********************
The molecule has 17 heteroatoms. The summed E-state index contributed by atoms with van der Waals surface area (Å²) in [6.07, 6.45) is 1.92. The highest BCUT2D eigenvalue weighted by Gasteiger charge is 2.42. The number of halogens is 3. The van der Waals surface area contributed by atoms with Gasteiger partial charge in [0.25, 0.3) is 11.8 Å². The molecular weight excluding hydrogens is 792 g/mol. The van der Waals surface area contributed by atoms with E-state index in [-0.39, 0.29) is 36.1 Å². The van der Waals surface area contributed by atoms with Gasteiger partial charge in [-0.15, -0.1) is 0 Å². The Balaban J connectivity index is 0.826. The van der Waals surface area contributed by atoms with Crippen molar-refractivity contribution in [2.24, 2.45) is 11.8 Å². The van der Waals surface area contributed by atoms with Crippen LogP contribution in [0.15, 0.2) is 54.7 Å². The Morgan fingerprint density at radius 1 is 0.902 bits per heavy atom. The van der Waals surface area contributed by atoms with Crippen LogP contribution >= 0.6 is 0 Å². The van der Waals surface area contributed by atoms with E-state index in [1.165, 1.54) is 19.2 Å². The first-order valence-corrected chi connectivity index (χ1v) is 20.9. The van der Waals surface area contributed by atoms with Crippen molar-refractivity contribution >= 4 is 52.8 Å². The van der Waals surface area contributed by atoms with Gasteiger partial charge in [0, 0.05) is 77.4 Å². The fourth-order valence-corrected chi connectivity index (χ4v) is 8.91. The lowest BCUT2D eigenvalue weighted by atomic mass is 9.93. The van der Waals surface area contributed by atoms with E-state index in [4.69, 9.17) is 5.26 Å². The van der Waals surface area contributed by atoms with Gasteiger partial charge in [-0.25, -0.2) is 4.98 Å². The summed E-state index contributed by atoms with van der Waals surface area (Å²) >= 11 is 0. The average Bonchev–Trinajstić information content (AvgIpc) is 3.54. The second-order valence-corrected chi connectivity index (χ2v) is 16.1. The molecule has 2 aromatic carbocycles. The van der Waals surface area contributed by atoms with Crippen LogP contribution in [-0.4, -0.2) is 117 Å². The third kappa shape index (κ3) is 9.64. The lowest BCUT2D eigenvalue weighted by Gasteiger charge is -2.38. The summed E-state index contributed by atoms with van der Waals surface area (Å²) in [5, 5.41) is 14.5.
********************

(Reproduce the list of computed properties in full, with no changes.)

The molecule has 17 heteroatoms. The summed E-state index contributed by atoms with van der Waals surface area (Å²) in [6.07, 6.45) is 1.92. The highest BCUT2D eigenvalue weighted by Gasteiger charge is 2.42. The number of halogens is 3. The van der Waals surface area contributed by atoms with Gasteiger partial charge in [0.25, 0.3) is 11.8 Å². The molecular weight excluding hydrogens is 792 g/mol. The van der Waals surface area contributed by atoms with E-state index in [-0.39, 0.29) is 36.1 Å². The van der Waals surface area contributed by atoms with Gasteiger partial charge in [-0.15, -0.1) is 0 Å². The Balaban J connectivity index is 0.826. The van der Waals surface area contributed by atoms with Crippen molar-refractivity contribution in [2.24, 2.45) is 11.8 Å². The van der Waals surface area contributed by atoms with Crippen LogP contribution in [0.15, 0.2) is 54.7 Å². The Morgan fingerprint density at radius 1 is 0.902 bits per heavy atom. The van der Waals surface area contributed by atoms with Crippen LogP contribution >= 0.6 is 0 Å². The van der Waals surface area contributed by atoms with E-state index in [1.165, 1.54) is 19.2 Å². The first-order valence-corrected chi connectivity index (χ1v) is 20.9. The van der Waals surface area contributed by atoms with Crippen molar-refractivity contribution >= 4 is 52.8 Å². The van der Waals surface area contributed by atoms with Gasteiger partial charge in [0, 0.05) is 77.4 Å². The fourth-order valence-corrected chi connectivity index (χ4v) is 8.91. The lowest BCUT2D eigenvalue weighted by atomic mass is 9.93. The van der Waals surface area contributed by atoms with E-state index in [4.69, 9.17) is 5.26 Å². The van der Waals surface area contributed by atoms with Gasteiger partial charge in [-0.25, -0.2) is 4.98 Å². The summed E-state index contributed by atoms with van der Waals surface area (Å²) >= 11 is 0. The average Bonchev–Trinajstić information content (AvgIpc) is 3.54. The second-order valence-corrected chi connectivity index (χ2v) is 16.1. The molecule has 2 aromatic carbocycles. The van der Waals surface area contributed by atoms with Crippen LogP contribution in [-0.4, -0.2) is 117 Å². The third kappa shape index (κ3) is 9.64. The lowest BCUT2D eigenvalue weighted by Gasteiger charge is -2.38. The summed E-state index contributed by atoms with van der Waals surface area (Å²) in [5, 5.41) is 14.5.